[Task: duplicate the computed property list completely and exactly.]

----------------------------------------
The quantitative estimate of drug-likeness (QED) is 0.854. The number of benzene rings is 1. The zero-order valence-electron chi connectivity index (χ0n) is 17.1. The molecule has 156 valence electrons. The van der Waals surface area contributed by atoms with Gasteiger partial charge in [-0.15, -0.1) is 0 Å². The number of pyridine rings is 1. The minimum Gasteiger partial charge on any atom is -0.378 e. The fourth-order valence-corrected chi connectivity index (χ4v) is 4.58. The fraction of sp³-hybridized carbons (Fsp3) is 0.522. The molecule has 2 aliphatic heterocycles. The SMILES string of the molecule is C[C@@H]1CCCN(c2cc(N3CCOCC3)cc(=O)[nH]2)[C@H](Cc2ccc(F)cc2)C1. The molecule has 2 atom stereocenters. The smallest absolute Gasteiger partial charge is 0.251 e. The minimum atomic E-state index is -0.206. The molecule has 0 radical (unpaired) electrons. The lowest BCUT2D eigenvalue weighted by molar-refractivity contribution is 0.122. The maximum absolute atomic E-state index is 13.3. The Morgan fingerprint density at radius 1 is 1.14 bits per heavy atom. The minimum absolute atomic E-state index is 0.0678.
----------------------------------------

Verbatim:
The quantitative estimate of drug-likeness (QED) is 0.854. The number of benzene rings is 1. The zero-order valence-electron chi connectivity index (χ0n) is 17.1. The molecule has 156 valence electrons. The van der Waals surface area contributed by atoms with Gasteiger partial charge in [-0.15, -0.1) is 0 Å². The number of pyridine rings is 1. The minimum Gasteiger partial charge on any atom is -0.378 e. The fourth-order valence-corrected chi connectivity index (χ4v) is 4.58. The fraction of sp³-hybridized carbons (Fsp3) is 0.522. The molecule has 2 aliphatic heterocycles. The SMILES string of the molecule is C[C@@H]1CCCN(c2cc(N3CCOCC3)cc(=O)[nH]2)[C@H](Cc2ccc(F)cc2)C1. The molecule has 2 atom stereocenters. The smallest absolute Gasteiger partial charge is 0.251 e. The minimum atomic E-state index is -0.206. The molecule has 0 radical (unpaired) electrons. The lowest BCUT2D eigenvalue weighted by molar-refractivity contribution is 0.122. The maximum absolute atomic E-state index is 13.3. The Morgan fingerprint density at radius 1 is 1.14 bits per heavy atom. The minimum absolute atomic E-state index is 0.0678.